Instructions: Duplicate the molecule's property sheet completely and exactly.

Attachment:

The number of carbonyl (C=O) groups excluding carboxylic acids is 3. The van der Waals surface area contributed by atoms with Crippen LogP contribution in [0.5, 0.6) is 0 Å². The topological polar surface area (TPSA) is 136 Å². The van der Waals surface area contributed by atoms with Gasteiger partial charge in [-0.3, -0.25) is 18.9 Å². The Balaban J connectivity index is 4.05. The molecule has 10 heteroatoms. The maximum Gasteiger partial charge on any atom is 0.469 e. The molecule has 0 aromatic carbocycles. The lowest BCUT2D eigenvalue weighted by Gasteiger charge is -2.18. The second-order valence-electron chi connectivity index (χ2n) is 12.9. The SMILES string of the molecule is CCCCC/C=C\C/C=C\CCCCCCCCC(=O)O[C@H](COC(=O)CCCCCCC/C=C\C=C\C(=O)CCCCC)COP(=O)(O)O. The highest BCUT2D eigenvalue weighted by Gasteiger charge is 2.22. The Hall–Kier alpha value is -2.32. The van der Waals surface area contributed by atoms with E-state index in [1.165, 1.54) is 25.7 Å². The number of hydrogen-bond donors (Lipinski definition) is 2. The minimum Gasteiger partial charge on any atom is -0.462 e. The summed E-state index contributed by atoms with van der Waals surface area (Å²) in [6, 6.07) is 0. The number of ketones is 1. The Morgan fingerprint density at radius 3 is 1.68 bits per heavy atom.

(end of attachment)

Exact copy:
The number of carbonyl (C=O) groups excluding carboxylic acids is 3. The van der Waals surface area contributed by atoms with Crippen LogP contribution in [0.5, 0.6) is 0 Å². The topological polar surface area (TPSA) is 136 Å². The van der Waals surface area contributed by atoms with Gasteiger partial charge in [-0.3, -0.25) is 18.9 Å². The Balaban J connectivity index is 4.05. The molecule has 10 heteroatoms. The maximum Gasteiger partial charge on any atom is 0.469 e. The molecule has 0 aromatic carbocycles. The lowest BCUT2D eigenvalue weighted by Gasteiger charge is -2.18. The second-order valence-electron chi connectivity index (χ2n) is 12.9. The SMILES string of the molecule is CCCCC/C=C\C/C=C\CCCCCCCCC(=O)O[C@H](COC(=O)CCCCCCC/C=C\C=C\C(=O)CCCCC)COP(=O)(O)O. The highest BCUT2D eigenvalue weighted by Gasteiger charge is 2.22. The Hall–Kier alpha value is -2.32. The van der Waals surface area contributed by atoms with E-state index in [1.165, 1.54) is 25.7 Å². The number of hydrogen-bond donors (Lipinski definition) is 2. The minimum Gasteiger partial charge on any atom is -0.462 e. The summed E-state index contributed by atoms with van der Waals surface area (Å²) in [6, 6.07) is 0. The number of ketones is 1. The Morgan fingerprint density at radius 3 is 1.68 bits per heavy atom.